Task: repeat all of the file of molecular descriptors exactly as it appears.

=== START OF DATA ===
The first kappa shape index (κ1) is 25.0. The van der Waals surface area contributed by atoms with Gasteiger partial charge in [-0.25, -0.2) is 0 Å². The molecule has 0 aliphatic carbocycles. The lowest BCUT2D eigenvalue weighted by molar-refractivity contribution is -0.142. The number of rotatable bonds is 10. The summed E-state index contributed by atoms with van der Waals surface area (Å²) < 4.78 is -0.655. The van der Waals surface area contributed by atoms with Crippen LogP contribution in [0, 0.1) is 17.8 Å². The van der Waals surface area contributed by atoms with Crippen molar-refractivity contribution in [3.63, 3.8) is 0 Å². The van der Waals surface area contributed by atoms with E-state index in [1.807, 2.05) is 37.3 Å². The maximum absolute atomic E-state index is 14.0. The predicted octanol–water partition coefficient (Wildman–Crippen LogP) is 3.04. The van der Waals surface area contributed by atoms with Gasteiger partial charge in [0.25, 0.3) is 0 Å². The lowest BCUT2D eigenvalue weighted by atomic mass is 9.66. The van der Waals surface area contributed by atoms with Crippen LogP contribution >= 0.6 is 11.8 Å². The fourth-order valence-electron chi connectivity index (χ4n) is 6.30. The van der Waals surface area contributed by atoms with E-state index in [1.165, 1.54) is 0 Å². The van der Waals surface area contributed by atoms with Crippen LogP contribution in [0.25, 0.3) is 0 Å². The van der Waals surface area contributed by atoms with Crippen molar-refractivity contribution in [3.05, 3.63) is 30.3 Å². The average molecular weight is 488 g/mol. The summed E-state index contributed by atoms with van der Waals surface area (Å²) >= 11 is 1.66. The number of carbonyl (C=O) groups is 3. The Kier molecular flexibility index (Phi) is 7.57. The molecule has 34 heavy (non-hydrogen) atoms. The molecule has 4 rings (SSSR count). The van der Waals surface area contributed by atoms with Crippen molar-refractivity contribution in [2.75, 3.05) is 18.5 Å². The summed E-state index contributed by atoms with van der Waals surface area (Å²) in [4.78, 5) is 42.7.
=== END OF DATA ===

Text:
The first kappa shape index (κ1) is 25.0. The van der Waals surface area contributed by atoms with Gasteiger partial charge in [-0.25, -0.2) is 0 Å². The molecule has 0 aliphatic carbocycles. The lowest BCUT2D eigenvalue weighted by molar-refractivity contribution is -0.142. The number of rotatable bonds is 10. The summed E-state index contributed by atoms with van der Waals surface area (Å²) < 4.78 is -0.655. The van der Waals surface area contributed by atoms with Crippen LogP contribution in [0, 0.1) is 17.8 Å². The van der Waals surface area contributed by atoms with Crippen molar-refractivity contribution in [3.63, 3.8) is 0 Å². The van der Waals surface area contributed by atoms with E-state index in [1.807, 2.05) is 37.3 Å². The maximum absolute atomic E-state index is 14.0. The predicted octanol–water partition coefficient (Wildman–Crippen LogP) is 3.04. The van der Waals surface area contributed by atoms with Gasteiger partial charge in [0.25, 0.3) is 0 Å². The lowest BCUT2D eigenvalue weighted by atomic mass is 9.66. The van der Waals surface area contributed by atoms with Crippen LogP contribution >= 0.6 is 11.8 Å². The fourth-order valence-electron chi connectivity index (χ4n) is 6.30. The van der Waals surface area contributed by atoms with E-state index in [1.165, 1.54) is 0 Å². The van der Waals surface area contributed by atoms with Crippen LogP contribution in [0.25, 0.3) is 0 Å². The van der Waals surface area contributed by atoms with Crippen molar-refractivity contribution in [3.05, 3.63) is 30.3 Å². The average molecular weight is 488 g/mol. The summed E-state index contributed by atoms with van der Waals surface area (Å²) >= 11 is 1.66. The number of carbonyl (C=O) groups is 3. The Kier molecular flexibility index (Phi) is 7.57. The molecule has 34 heavy (non-hydrogen) atoms. The molecule has 4 rings (SSSR count). The van der Waals surface area contributed by atoms with Crippen molar-refractivity contribution in [2.75, 3.05) is 18.5 Å². The summed E-state index contributed by atoms with van der Waals surface area (Å²) in [4.78, 5) is 42.7.